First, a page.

Based on the novel by James Jones
Directed by Fred Zinneman
Starring Burt Lancaster, Deborah Kerr, Montgomery Clift, Frank Sinatra, Donny Reed, Ernest Borgnine and Jack Warden
From Here To Eternity was based on an absolute brick of a book by James Jones – also the author of The Thin Red Line – and tells the story of four people on an Army base on pre-December 7 Hawaii. There is Prewitt (Clift), the stubborn bugler who refuses to box because he accidentally blinded a man some time ago. There is Warden (Lancaster) the pragmatic non-commissioned officer who resists a commission because he doesn’t see himself as one of ‘them’. There is Lorene/Alma (Reed) the ‘hostess’ – read prostitute – Prewitt falls in love with. Finally there is Karen (Kerr), the wife of Warden’s superior, who he risks life and limb to have an affair with.
The plot, such as it is, is fairly rote but this is no fault of the film itself. Rather, that blame falls on the intervening 50 years of filmmaking, which has routinely stripped away all the best elements of the film. After all, how often have we seen the hooker with the heart of gold? Or the fighter who won’t fight? Or national tragedy reduced to personal tragedy? These weren’t new ideas when Michael Bay made Pearl Harbor, and probably weren’t all that new when Zinneman made this film. After all, within a two year stretch we saw films about fighters who won’t fight – The Quiet Man, with John Wayne, and this film, with Montgomery Clift.
Aside from the cliché of it, the acting in the film is a bit indifferent, for me. Kerr’s shrill, off-kilter qualities work well in The Black Narcissus, but here seem a little off-putting. Lancaster is Lancaster, as always, and while he’s good, he’s unremarkable. And the most lauded of the bunch, the Oscar winners Sinatra and Reed, fall the most flat to me. Sinatra is just all right as the ill-fated Maggio and that he was the winner over the ice-cold Jack Palance in Shane is unthinkable. But while Sinatra is just ‘all right’, Reed with dyed-black hair is completely wrong as the prostitute. Some actors can seamlessly move through their careers from part to part, with ease and believability – these are character actors – but it was a bit jarring to see Mary Bailey working as a hooker. I kind of kept waiting for George Bailey to pop out of the woodwork and snap her to her senses.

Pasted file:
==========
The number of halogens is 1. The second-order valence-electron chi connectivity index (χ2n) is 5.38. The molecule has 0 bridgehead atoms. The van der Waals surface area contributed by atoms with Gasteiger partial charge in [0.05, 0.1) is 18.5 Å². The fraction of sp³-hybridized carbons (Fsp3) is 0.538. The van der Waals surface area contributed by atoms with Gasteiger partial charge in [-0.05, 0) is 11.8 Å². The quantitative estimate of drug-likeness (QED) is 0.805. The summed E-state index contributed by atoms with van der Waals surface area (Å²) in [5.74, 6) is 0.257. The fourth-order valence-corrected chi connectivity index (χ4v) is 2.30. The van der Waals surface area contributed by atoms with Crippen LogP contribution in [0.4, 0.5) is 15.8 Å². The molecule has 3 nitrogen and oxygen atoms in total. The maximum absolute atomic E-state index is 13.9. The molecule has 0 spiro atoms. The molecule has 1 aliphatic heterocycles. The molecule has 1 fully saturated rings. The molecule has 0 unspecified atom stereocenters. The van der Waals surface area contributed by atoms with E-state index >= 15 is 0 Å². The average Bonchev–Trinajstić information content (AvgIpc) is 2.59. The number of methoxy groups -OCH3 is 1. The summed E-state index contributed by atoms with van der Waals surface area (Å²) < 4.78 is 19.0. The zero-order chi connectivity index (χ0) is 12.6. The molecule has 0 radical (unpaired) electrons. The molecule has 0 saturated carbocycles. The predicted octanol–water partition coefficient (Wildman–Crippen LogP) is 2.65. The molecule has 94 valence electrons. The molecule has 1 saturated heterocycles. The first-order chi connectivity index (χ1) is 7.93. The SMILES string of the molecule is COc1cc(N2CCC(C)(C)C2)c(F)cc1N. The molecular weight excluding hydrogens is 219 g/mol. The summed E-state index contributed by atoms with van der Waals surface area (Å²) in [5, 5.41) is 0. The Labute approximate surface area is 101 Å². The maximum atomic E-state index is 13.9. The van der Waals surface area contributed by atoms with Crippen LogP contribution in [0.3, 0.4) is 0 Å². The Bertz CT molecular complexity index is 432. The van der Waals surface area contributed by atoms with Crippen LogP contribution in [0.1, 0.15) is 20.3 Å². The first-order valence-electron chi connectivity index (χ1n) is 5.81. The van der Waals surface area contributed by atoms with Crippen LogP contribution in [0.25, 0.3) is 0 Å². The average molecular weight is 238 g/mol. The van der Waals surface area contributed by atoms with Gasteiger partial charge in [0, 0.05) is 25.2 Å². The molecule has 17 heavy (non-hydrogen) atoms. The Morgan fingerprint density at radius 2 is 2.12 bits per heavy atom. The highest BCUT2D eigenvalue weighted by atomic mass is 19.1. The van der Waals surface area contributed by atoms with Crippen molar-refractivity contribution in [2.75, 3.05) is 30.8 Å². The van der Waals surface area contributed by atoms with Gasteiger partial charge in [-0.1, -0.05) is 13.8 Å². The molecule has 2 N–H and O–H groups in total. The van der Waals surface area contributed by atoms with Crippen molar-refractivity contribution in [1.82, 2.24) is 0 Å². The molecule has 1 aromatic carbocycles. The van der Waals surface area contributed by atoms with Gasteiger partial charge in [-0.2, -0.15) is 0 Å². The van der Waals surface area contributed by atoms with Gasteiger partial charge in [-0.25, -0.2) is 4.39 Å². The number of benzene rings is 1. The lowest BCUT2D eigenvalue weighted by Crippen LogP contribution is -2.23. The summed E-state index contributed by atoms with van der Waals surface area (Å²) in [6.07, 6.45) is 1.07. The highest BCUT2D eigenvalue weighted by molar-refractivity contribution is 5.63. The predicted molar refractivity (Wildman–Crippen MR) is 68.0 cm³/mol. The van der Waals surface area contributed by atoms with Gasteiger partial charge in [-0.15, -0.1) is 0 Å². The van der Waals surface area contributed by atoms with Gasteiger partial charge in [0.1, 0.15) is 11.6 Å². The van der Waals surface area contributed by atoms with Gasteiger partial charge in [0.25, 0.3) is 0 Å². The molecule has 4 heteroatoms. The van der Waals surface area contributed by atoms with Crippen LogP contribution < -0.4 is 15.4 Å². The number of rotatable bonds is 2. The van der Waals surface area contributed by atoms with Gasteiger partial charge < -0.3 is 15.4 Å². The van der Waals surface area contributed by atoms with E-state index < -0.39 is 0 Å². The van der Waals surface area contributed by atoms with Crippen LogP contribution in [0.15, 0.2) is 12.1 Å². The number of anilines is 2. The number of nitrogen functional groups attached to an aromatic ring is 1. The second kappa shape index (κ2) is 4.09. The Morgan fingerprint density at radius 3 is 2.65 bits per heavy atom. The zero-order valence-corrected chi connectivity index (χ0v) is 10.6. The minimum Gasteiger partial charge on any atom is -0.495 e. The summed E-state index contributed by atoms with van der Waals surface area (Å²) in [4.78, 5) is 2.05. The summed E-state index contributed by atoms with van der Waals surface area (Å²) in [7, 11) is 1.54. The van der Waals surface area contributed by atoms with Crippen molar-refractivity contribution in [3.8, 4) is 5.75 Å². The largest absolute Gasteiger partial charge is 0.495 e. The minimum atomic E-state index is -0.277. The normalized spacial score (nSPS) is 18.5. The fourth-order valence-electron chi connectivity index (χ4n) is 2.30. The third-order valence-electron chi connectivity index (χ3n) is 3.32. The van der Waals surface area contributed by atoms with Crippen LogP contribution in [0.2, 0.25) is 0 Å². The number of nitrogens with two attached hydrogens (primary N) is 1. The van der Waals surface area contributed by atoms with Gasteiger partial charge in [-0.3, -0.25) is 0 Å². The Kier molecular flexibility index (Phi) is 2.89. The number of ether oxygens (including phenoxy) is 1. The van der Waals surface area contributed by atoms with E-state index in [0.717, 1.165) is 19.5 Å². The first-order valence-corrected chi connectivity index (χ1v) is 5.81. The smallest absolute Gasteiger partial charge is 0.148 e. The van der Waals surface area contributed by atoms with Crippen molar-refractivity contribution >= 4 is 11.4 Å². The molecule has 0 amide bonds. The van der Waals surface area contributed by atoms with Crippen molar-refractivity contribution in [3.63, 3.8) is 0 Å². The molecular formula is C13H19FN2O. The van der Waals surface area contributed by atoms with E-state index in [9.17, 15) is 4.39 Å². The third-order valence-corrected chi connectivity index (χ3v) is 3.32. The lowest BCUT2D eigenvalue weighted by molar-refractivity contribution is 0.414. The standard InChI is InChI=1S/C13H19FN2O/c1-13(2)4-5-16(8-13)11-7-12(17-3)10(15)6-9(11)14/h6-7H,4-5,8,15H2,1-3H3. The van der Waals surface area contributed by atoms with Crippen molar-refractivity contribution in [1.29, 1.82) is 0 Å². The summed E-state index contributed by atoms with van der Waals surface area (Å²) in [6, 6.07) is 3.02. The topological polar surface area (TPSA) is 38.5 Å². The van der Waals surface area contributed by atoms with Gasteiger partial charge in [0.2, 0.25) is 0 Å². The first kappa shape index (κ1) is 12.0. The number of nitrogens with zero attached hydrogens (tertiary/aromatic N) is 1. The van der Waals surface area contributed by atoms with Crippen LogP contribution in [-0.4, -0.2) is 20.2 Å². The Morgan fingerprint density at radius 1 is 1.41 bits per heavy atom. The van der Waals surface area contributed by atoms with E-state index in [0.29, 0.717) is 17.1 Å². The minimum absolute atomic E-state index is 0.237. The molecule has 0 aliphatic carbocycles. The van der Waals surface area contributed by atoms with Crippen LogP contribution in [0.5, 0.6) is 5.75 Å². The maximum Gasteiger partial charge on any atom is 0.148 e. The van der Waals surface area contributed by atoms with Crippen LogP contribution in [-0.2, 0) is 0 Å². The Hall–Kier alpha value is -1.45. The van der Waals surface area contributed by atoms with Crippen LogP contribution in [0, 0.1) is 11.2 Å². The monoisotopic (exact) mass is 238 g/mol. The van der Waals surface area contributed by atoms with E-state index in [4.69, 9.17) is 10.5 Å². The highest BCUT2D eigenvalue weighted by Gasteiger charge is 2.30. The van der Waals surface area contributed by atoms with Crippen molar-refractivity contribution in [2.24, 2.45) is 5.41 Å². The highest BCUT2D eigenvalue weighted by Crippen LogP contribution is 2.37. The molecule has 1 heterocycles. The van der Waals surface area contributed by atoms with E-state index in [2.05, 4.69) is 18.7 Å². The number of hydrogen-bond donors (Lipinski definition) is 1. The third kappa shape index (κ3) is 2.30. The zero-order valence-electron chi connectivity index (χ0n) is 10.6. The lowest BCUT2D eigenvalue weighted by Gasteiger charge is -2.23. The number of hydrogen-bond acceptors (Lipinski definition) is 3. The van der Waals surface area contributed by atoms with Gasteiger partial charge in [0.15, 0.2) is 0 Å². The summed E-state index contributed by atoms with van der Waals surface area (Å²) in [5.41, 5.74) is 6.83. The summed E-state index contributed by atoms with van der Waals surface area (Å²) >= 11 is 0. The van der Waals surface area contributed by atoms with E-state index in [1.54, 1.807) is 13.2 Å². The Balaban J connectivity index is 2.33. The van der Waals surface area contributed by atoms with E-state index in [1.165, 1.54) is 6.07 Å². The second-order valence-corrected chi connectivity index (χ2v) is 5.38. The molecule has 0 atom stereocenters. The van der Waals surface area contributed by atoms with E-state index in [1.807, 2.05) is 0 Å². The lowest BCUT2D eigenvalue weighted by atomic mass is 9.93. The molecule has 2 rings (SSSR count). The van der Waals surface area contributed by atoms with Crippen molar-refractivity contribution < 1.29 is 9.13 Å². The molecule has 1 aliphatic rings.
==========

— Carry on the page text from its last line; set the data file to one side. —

Given all this it might seem like avoiding the movie is the wrong thing to do, but that’s far from the case. Despite the familiarity of it, there are good bits. The book is epic in length, but the movie clocks in at 118 minutes, a bit of efficient storytelling. The Lancaster/Kerr roll in the surf has achieved icon status for good reason, and there are some good performances to watch. Of the main cast Clift is easily the most impressive, though, if you like Lancaster as Lancaster, you’ll like him here. But for a performance that’s not to be missed it’s Borgnine, who easily steals the film in but three scenes. After all, it wasn’t that long ago that I saw Marty, where Borgnine was incredibly charming and sensitive as the lovelorn butcher. After that, to see his racist, murderous, ‘Fatso’ Judson made it all the more apparent that he clearly has much more talent than many people would give him credit for and when he shows his range it’s nowhere near as jarring as Reed’s. No wonder he won the Oscar for Best Actor in 1955.
Given that, in my mind it’s still not the best picture of 1953. In a year that had Roman Holiday and Shane among the competitors, and Stalag 17 sitting on the sidelines, there are easily three other films that should have finished first in this race. Still, From Here To Eternity is not the worst choice that could have been made. It’s just not the best.
For those familiar with The Godfather, From Here To Eternity should prove to be an important movie. After all, legend has it that the story of Johnny Fontane in the book and movie, who seeks his godfather’s assistance in achieving a role in a film that might jumpstart his film career and win him an award – thus far he’s been a crooner – was inspired directly by Sinatra and his ability to secure the role of Maggio in this film. True or not, one likes to imagine how the scene played out in real life, Sinatra weeping to his godfather and getting slapped and told, “Act like a man!”
The cinematographer for From Here To Eternity was Burnett Guffey, who won an Academy Award for in the black-and-white category for his work. He received three other nominations in the same category over the next dozen years. However, he was nominated but one time for a color film, and actually won. The movie? Bonnie and Clyde. Sometimes it’s amazing to see how startlingly dissimilar the achievements on a man’s resume can be.
The major story in the film, the one that revolves around Clift, is of the regiment boxing team trying to convince him to come out and box for them. To make their case they take many liberties in their attempts to win him over, even resorting to brutalizing him, without success. One of the other boxers on that team was Claude Akins. That’s right, the consummate Polygrip pitchman played a tough guy. I guess it’s not just Reed and Borgnine who can stretch. You can see some of his late-career work below.
For the list of other winners, click here.